Last week I taught my students about the
Buck v Bell
Supreme Court case during a history lesson about the eugenics movement. I was surprised to learn that not one student in the room had heard of eugenicist Harry Laughlin or of Carrie Buck or of the involuntary sterilization of tens of thousands of American women.
We turned to a chart in their textbook which shows the number of sterilizations that occurred state-by-state. California leads that list. Yet my students, who were mostly raised in California, had never heard this before. A few of them were visibly angry.
I had a moment on my soapbox where I railed a bit about the inadequacy of the students’ high school education.
But then I stopped talking and I started listening.
The students had so many questions:
Why it was that they didn’t know that the United States had fostered the ideologies that led to the Holocaust?
Doesn’t the rhetoric in the current election news sound a lot like the words used by eugenicists, especially Coolidge’s “America must be kept American” slogan?
Did I think that the history of eugenics is relevant to the posthumanist movement, or to the CRISPR technologies that allow parents to create designer babies?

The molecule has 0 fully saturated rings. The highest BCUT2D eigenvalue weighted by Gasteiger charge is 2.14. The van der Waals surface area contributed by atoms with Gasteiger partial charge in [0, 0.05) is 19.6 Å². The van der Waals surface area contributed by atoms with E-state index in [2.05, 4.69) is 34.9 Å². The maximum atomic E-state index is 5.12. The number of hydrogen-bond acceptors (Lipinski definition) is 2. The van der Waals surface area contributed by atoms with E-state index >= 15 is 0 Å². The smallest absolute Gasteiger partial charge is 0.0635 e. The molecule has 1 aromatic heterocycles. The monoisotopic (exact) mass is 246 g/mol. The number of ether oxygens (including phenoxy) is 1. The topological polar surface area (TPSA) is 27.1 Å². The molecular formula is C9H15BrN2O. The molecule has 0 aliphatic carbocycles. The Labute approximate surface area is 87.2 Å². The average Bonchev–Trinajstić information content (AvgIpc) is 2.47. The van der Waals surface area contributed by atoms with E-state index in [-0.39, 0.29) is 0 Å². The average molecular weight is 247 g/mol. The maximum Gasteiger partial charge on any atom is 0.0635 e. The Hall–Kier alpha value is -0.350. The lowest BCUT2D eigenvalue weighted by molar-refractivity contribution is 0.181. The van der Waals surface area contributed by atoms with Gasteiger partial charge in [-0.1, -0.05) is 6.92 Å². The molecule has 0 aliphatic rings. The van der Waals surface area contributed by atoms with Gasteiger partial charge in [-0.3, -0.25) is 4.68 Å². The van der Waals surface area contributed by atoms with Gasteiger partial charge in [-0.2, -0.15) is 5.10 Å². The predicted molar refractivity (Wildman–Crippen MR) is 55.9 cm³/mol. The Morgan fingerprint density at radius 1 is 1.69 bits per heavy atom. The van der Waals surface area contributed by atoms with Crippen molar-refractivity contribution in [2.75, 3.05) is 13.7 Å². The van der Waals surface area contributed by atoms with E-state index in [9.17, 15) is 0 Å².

Why were women sterilized more often than men? And, weren’t the sterilization surgical procedures dangerous, potentially even life-threatening?
The students kept talking, raising questions. But the most insistent question among them, was:
Why had they never heard this before?
As the teacher I could see that it was one of those powerful moments where the students “got it.” They learned that history was important and that it had meaning to their lives, today.
But I also couldn’t help but consider what the implications are for a generation of young people who have missed some pretty important aspects of our national story. Especially when it is so obvious that this specific part of history is relevant to them, in a world beset with issues about immigration, of emergent scientific technologies for genetic engineering, of gender inequity, and of entire groups of American people who have fewer civil liberties due to prejudice.
As I closed class that day the students looked at me and told me that they were worried about their world, one where people seem to have forgotten about history. I remembered myself at that age and that feeling like I HAD TO DO SOMETHING about injustice. I could see that they wanted something specific to tweet or to rage about (or to “raise awareness,” as one does).
I thought about it for a minute and gave the answer that I usually give when such situations happen in the classroom. I told them that I remembered feeling very much like them when I was their age. And that’s why I became a teacher.